To assess pain and compare its severity in preterm infants during application of nasal-continuous positive airway pressure (nCPAP) and heated, humidified high-flow nasal cannulae (HHHFNC).
An observational cross-sectional study. Sixty preterm infants, categorized into nCPAP (n=37) and HHHFNC groups (n=23). Pain response was assessed using Premature Infant Pain Profile (PIPP), duration of first cry and salivary-cortisol concentrations.
The PIPP scores were significantly higher in the nCPAP compared with HHHFNC group (10 (7–12) vs 4 (2–6), P<0.01). None of the infants in the HHHFNC group had severe pain defined as a PIPP score >12, compared with 5 (13.5%) infants in the nCPAP group. Salivary-cortisol concentrations were significantly higher in nCPAP group compared with the HHHFNC group (5.0 (3.6–5.9) vs 1.6 (1.0–2.3) nmol l−1, P<0.01). A lower incidence of cry was observed for infants in the HHHFNC group compared with the nCPAP group (11 (47.8%) vs 30 (81.1%), P<0.001), however, the duration of first cry was not significantly different between groups. The respiratory rate was significantly lower after application of HHHFNC compared with nCPAP (P<0.001). There were no significant differences between groups with regard to fraction of inspired oxygen (FiO2), oxygen saturation by pulse oximeter (SpO2) and heart rate.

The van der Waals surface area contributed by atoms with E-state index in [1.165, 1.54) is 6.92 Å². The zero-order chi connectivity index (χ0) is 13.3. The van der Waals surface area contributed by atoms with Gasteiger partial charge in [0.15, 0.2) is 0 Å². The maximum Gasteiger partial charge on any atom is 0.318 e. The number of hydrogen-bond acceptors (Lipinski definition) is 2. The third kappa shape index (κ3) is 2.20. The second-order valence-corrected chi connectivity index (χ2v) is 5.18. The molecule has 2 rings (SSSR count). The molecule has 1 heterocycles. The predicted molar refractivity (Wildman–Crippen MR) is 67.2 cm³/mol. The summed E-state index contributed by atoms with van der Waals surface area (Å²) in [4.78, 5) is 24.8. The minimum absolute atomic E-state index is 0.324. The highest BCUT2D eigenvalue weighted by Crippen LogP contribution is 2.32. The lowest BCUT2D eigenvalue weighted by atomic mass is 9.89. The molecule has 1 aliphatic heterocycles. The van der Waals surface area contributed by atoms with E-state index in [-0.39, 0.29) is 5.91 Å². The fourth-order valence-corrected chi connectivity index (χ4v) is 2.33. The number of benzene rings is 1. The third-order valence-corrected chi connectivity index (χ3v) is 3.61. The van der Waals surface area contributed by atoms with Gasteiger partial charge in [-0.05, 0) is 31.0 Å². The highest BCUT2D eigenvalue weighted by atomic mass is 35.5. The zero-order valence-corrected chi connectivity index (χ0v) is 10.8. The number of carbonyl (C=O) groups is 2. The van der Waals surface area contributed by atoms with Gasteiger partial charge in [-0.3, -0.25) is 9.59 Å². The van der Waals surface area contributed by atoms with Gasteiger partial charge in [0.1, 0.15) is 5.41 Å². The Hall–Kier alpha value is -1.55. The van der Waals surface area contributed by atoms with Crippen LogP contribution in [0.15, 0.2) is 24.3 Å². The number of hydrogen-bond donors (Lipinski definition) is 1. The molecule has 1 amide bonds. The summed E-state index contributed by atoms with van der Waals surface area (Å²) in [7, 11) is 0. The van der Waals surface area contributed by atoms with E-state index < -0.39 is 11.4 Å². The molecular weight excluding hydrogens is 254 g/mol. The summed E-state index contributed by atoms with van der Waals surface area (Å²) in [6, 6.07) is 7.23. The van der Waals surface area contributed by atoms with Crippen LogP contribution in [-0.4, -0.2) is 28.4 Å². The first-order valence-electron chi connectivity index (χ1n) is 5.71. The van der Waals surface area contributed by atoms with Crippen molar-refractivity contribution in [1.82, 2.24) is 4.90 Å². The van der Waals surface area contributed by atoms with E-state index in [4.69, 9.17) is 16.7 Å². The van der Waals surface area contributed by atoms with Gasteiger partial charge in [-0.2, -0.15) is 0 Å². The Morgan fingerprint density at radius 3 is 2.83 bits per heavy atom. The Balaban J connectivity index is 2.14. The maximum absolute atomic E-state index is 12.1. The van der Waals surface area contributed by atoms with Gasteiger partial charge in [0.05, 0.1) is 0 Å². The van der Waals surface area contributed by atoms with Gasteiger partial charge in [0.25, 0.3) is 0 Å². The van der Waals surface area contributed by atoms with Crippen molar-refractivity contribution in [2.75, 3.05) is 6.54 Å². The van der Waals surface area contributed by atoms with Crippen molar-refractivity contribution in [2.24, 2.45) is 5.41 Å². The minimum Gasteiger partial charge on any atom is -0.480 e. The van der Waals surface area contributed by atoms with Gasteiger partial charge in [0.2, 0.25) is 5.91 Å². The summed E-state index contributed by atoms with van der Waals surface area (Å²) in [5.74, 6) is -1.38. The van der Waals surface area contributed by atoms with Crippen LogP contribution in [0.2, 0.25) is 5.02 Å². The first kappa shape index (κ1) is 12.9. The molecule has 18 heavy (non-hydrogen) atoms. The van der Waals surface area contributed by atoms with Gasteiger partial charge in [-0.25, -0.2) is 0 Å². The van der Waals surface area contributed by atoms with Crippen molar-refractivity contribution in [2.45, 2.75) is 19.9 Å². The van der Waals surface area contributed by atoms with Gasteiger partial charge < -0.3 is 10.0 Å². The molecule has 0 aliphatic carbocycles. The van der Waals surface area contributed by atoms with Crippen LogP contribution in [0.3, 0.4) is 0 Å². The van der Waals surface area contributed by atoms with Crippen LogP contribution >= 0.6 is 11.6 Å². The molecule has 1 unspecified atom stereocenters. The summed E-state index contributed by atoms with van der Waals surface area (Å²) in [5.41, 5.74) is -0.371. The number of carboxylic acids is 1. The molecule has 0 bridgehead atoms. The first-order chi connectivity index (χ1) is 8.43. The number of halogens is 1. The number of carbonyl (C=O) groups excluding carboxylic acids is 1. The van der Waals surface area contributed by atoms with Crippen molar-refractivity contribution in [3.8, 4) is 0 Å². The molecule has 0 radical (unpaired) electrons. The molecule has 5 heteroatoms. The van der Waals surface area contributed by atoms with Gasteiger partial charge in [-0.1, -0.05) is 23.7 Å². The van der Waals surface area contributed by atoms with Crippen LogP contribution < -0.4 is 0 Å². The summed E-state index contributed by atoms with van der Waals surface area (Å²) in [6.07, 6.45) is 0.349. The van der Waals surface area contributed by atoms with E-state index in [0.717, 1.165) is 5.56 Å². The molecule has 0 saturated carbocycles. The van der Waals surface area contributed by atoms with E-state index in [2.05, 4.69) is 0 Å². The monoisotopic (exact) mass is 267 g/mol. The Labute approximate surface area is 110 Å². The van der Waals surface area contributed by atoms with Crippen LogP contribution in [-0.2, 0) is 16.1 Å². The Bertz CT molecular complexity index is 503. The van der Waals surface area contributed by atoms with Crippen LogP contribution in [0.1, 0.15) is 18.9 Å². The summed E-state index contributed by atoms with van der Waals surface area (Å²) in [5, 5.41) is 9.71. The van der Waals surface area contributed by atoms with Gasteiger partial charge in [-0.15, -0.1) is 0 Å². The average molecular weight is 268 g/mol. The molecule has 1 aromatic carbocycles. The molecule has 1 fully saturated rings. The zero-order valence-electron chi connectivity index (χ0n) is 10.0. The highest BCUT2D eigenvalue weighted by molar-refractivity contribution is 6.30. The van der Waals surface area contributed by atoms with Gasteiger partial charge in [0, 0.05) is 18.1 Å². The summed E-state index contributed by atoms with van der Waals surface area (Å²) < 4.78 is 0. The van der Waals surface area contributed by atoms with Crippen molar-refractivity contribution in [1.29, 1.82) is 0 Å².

The application of HHHFNC in preterm infants is associated with less pain compared with nCPAP, as it is associated with less PIPP scores and lower salivary-cortisol concentrations.
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We thank Sabah Abdelnaser and Saber Elsheikh for their help in laboratory assessment of salivary cortisol, nursing staff of NICU, Mansoura University Children's Hospital, for their help in assessment of PIPP scores and patient recruitment, and all the parents and infants who took part in this study.
The authors declare no conflict of interest.
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Osman, M., Elsharkawy, A. & Abdel-Hady, H. Assessment of pain during application of nasal-continuous positive airway pressure and heated, humidified high-flow nasal cannulae in preterm infants. J Perinatol 35, 263–267 (2015). https://doi.org/10.1038/jp.2014.206
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